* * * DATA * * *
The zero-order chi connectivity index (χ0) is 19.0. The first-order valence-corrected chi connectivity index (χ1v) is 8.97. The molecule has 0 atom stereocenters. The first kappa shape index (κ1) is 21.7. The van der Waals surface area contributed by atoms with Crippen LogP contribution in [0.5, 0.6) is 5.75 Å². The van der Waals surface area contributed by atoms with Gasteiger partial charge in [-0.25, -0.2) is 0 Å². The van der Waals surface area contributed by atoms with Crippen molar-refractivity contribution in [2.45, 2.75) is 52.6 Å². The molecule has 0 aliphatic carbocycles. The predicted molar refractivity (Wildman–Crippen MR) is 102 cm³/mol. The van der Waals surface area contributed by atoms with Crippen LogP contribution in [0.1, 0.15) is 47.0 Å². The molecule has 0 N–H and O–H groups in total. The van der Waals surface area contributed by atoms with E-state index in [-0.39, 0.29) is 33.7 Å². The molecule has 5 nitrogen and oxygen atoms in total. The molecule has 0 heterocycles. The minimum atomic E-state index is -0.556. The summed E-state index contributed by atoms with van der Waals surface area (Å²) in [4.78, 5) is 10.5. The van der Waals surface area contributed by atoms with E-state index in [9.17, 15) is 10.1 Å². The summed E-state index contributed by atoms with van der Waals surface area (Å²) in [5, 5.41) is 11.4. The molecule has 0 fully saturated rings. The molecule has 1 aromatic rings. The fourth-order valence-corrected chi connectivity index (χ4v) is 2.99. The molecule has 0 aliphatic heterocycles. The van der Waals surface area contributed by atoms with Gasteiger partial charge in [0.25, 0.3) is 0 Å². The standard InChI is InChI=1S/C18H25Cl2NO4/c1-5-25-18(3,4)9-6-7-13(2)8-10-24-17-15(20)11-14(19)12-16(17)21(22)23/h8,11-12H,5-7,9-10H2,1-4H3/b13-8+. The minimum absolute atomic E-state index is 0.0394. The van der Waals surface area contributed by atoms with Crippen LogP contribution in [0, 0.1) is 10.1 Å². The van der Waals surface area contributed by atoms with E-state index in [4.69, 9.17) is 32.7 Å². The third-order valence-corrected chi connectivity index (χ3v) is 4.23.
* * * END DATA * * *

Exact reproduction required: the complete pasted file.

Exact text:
The zero-order chi connectivity index (χ0) is 19.0. The first-order valence-corrected chi connectivity index (χ1v) is 8.97. The molecule has 0 atom stereocenters. The first kappa shape index (κ1) is 21.7. The van der Waals surface area contributed by atoms with Crippen LogP contribution in [0.5, 0.6) is 5.75 Å². The van der Waals surface area contributed by atoms with Gasteiger partial charge in [-0.25, -0.2) is 0 Å². The van der Waals surface area contributed by atoms with Crippen molar-refractivity contribution in [2.45, 2.75) is 52.6 Å². The molecule has 0 aliphatic carbocycles. The predicted molar refractivity (Wildman–Crippen MR) is 102 cm³/mol. The van der Waals surface area contributed by atoms with Crippen LogP contribution in [0.1, 0.15) is 47.0 Å². The molecule has 0 N–H and O–H groups in total. The van der Waals surface area contributed by atoms with E-state index in [-0.39, 0.29) is 33.7 Å². The molecule has 5 nitrogen and oxygen atoms in total. The molecule has 0 heterocycles. The minimum atomic E-state index is -0.556. The summed E-state index contributed by atoms with van der Waals surface area (Å²) in [4.78, 5) is 10.5. The van der Waals surface area contributed by atoms with E-state index in [9.17, 15) is 10.1 Å². The summed E-state index contributed by atoms with van der Waals surface area (Å²) in [5, 5.41) is 11.4. The molecule has 0 fully saturated rings. The molecule has 1 aromatic rings. The fourth-order valence-corrected chi connectivity index (χ4v) is 2.99. The molecule has 0 aliphatic heterocycles. The van der Waals surface area contributed by atoms with Gasteiger partial charge in [0.25, 0.3) is 0 Å². The standard InChI is InChI=1S/C18H25Cl2NO4/c1-5-25-18(3,4)9-6-7-13(2)8-10-24-17-15(20)11-14(19)12-16(17)21(22)23/h8,11-12H,5-7,9-10H2,1-4H3/b13-8+. The minimum absolute atomic E-state index is 0.0394. The van der Waals surface area contributed by atoms with Crippen LogP contribution in [0, 0.1) is 10.1 Å². The van der Waals surface area contributed by atoms with E-state index in [4.69, 9.17) is 32.7 Å². The third-order valence-corrected chi connectivity index (χ3v) is 4.23.